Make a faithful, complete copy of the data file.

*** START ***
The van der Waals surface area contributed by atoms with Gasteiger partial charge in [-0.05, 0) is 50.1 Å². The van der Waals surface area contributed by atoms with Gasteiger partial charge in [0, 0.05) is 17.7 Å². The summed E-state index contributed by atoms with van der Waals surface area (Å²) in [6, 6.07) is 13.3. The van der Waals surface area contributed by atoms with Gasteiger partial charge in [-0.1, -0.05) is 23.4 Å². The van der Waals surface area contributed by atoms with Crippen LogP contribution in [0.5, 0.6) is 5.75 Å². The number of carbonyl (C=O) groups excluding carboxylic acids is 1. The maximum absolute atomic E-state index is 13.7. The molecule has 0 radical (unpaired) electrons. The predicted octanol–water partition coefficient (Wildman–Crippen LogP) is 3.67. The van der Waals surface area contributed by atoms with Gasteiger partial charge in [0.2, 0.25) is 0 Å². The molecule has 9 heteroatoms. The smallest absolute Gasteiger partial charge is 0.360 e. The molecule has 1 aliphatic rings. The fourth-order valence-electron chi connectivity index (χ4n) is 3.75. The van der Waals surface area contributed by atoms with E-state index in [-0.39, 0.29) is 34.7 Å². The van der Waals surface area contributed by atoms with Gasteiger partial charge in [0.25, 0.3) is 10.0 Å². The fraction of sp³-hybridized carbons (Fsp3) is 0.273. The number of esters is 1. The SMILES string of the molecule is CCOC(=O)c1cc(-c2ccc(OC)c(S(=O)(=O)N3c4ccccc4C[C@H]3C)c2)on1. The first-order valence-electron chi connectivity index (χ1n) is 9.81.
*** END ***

The van der Waals surface area contributed by atoms with Gasteiger partial charge in [-0.05, 0) is 50.1 Å². The van der Waals surface area contributed by atoms with Gasteiger partial charge in [0, 0.05) is 17.7 Å². The summed E-state index contributed by atoms with van der Waals surface area (Å²) in [6, 6.07) is 13.3. The van der Waals surface area contributed by atoms with Gasteiger partial charge in [-0.1, -0.05) is 23.4 Å². The van der Waals surface area contributed by atoms with Crippen LogP contribution in [0.5, 0.6) is 5.75 Å². The number of carbonyl (C=O) groups excluding carboxylic acids is 1. The maximum absolute atomic E-state index is 13.7. The molecule has 0 radical (unpaired) electrons. The predicted octanol–water partition coefficient (Wildman–Crippen LogP) is 3.67. The van der Waals surface area contributed by atoms with Gasteiger partial charge in [0.2, 0.25) is 0 Å². The molecule has 9 heteroatoms. The smallest absolute Gasteiger partial charge is 0.360 e. The molecule has 1 aliphatic rings. The fourth-order valence-electron chi connectivity index (χ4n) is 3.75. The van der Waals surface area contributed by atoms with E-state index in [-0.39, 0.29) is 34.7 Å². The van der Waals surface area contributed by atoms with Gasteiger partial charge in [0.25, 0.3) is 10.0 Å². The fraction of sp³-hybridized carbons (Fsp3) is 0.273. The number of esters is 1. The SMILES string of the molecule is CCOC(=O)c1cc(-c2ccc(OC)c(S(=O)(=O)N3c4ccccc4C[C@H]3C)c2)on1. The first-order valence-electron chi connectivity index (χ1n) is 9.81.